If you’ve spent absolutely ANY time watching television shows or movies, you’ll be able to name a show or movie that usually involves a harassed, overworked parent who is normally some kind of high-ranking executive or employee, stretched thin over very little time. Despite their success, this parent usually has no time for their spouse and children, missing all the important hallmarks of life while running around like a chicken with its head cut off before discovering the importance of happiness and being there for one’s family over having a career. Such fantasies usually play out by showing the mother or father quitting their big job, usually in some dramatic fashion, to go home and BE with their family.
The problem with this scenario is that although the harassed, overworked parent scenario definitely exists, suddenly walking out on one’s job because they’ve realized the important things in life is simply not a realistic idea. Outside of the big or small screen, a smooth-running household requires income, which can usually only be achieved by maintaining gainful employment. And if you have a house with a mortgage, bills, debts and dependents to take care of, it’s not a simple matter of just having part time employment so you can spend more time at home. So as romanticized as the idea is, it’s not something that should actually happen and there will usually be at least one parent in the household who will have to miss out on important activities in favour of being at work.
That’s why I’m extremely grateful that my job and my position allow me the flexibility to be absent on occasion. Last week, my son Nathan brought home an invitation to parents to attend his school on Friday morning for a muffin and juice while reading a book. At first, I explained to my wife that I would need to be at work by virtue of the meetings I had scheduled for that morning. I believe she initially had intentions of going herself with our toddler, Alexander. But when asked, Nathan didn’t really seem jazzed about having us there. My first thought is that he assumed he wouldn’t have to read a book if neither of us went. He’s sneaky like that.
As I thought about it, I realized that Nathan may come to feel awkward if he realizes that he’s among one of the few who don’t have a parent who showed up. It’s one thing if one’s parents genuinely can’t be there for some reason but I thought it might be better for me to attend. This would prevent our toddler from being dragged out of the house, early in the morning and opening the gates of hell inside the school. He isn’t conducive to the “quiet time“ one needs to be in a reading environment. As a result, I got my boss’ approval to take a few hours off on Friday morning and I stayed home, got dressed and walked to school with Nathan and we read three books together in the school gymnasium while the kids all enjoyed muffins and juice.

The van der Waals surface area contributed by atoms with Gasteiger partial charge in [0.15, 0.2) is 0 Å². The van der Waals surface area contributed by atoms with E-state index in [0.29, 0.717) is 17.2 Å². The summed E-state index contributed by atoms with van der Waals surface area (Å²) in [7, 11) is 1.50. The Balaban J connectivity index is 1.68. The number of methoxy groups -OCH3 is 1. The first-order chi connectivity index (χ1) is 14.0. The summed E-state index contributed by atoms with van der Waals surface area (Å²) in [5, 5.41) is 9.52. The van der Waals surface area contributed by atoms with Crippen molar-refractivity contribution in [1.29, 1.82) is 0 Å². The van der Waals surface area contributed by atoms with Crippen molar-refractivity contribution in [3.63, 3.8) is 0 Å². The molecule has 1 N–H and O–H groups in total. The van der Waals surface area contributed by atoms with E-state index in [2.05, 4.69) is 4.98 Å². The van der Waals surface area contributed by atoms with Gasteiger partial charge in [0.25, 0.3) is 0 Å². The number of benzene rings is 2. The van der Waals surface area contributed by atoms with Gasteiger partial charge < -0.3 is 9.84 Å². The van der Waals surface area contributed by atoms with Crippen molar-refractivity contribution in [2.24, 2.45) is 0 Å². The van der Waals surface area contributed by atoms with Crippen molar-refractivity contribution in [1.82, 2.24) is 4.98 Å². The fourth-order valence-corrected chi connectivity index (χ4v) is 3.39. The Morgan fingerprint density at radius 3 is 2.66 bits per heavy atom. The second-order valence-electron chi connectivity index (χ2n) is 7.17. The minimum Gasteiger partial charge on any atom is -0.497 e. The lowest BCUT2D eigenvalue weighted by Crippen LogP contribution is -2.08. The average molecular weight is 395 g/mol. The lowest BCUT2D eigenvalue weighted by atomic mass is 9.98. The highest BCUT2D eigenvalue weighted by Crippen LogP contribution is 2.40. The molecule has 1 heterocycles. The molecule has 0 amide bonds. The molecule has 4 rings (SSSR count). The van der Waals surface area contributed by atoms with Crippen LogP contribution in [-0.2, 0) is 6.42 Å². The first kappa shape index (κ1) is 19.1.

It was a nice activity to share with him. It was also nice seeing all the families that had gathered to do the same. There were many flavours of muffin to choose from but of course, Nathan had to choose the one with chocolate in it. The comfy mats on the floor were all taken up, so we sat on a bench and managed to get through three books before our time was up. I noticed the school also had some of teachers taking photos of us for their social media pages. I’m assuming my unshaven mug has shown up somewhere. But it was worth it. I left Nathan at school for the remainder of his day and headed in to work. I was grateful and happy that I was able to put things on hold to be there for him. I think he was happy with that, as well.
It’s true what they say that life short. As time passes and our children grow, being able to share in their special events becomes all the more important, especially when one considers that one never knows how much time they have left. And although something like sitting and reading a book may seem menial to an adult, to my son, it’ll be the memory of the time his father came to school with him and spent time with him. He got to show me some of his projects that were posted on the school’s bulletin board, pointed out some friends and was quite happy that I was there, which in turn made me happy. Maybe quitting one’s job in a dramatic fashion isn’t possible. But it’s still possible and a good idea to make an effort to be there. ☯️
One thought on “Kids Cause The Darnedest Things…”
More than the “family first” movies you mentioned, I’m “amused” by the rare ones that have the spouse royally mad afterwards because they no longer have the lavish lifestyle now that the quitter isn’t working 12 hours a day anymore. Probably a little closer to the truth with much of today’s society. 😀
Nice that you have a job that gives you that kind of flexibility and understanding though. Hopefully Nathan appreciates it now. If not, he will in the future. 😉